It was a very very confusing experience. Growing up, my mother had an addiction to alcohol and drugs and it was a very violent home life. My older sister lived with me for a little bit, however, she left between 15 with her partner so she could get out of our home. Having to go back to two homes (my mother and grandmas) my entire life left me really confused. I remember having to decide whether or not my mother would be drunk when she came home. I never wanted to be home whenever she was drunk so I would go to grandmothers house on those days. I just never really knew where home was or where I would be sleeping that night. I just had to live day to day like this, I was all over the place

What was the most traumatizing part of your childhood?

Really for a majority of my childhood, I was constantly confused and never really understood my mother. I didn’t understand why she was drinking or why she was taking drugs and I never understood why she was so violent towards me and my sister. During that period of my life, I really had no understanding of anything that she did.

What were your teenage years like? Did the abuse subside? What was high-school like?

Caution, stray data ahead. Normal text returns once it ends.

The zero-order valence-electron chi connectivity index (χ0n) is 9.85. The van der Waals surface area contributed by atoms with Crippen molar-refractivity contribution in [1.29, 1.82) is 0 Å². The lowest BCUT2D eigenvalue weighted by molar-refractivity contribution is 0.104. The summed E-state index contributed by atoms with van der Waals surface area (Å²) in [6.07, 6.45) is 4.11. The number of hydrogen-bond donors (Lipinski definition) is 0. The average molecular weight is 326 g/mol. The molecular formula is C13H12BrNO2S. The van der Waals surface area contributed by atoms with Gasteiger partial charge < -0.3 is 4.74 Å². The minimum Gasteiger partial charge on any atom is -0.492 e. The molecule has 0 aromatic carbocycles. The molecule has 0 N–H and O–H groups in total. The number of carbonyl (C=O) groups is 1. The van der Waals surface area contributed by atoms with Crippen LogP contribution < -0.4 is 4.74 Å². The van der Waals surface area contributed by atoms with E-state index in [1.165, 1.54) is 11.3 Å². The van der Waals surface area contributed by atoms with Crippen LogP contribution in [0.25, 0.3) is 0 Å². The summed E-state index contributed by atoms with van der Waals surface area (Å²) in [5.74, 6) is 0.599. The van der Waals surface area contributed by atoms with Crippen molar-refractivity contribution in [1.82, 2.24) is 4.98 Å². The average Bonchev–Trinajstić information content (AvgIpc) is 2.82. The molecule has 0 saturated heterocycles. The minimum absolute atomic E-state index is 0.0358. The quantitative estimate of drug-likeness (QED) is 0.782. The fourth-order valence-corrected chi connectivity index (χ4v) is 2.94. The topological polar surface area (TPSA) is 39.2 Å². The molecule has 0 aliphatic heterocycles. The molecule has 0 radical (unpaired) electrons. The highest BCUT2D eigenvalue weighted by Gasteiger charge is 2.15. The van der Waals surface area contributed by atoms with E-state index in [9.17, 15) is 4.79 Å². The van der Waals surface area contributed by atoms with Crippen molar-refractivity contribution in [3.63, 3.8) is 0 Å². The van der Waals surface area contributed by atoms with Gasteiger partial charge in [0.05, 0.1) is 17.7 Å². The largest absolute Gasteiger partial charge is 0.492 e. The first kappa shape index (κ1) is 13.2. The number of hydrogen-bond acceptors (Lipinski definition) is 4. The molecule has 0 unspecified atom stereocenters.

I really didn’t go to high school at that time. I left the education system at the age of 15. When I went to school they tried to get social services tied in with my situation and family. It was getting to a point to where they were too involved, so I ended up dropping out of school. I never did any exams? In fact, I’ve never done an exam in my entire life. High school was exceptionally rough for me as well. I was bullied consistently and ended up having my nose broken three different times, so it was a terrible place for me. During that time it was never ending cycle that would happen everyday. I’d wake up and go to school where I would get severely bullied and beaten up, and then I’d go home to see my mother drunk on the sofa. The life I was living made me a very violent person. I myself turned into to a horrific bully, and I wasn’t able to handle things and I turned into an overall really horrible person who had no friends. It wasn’t until I moved out that I met my first love when things started to change.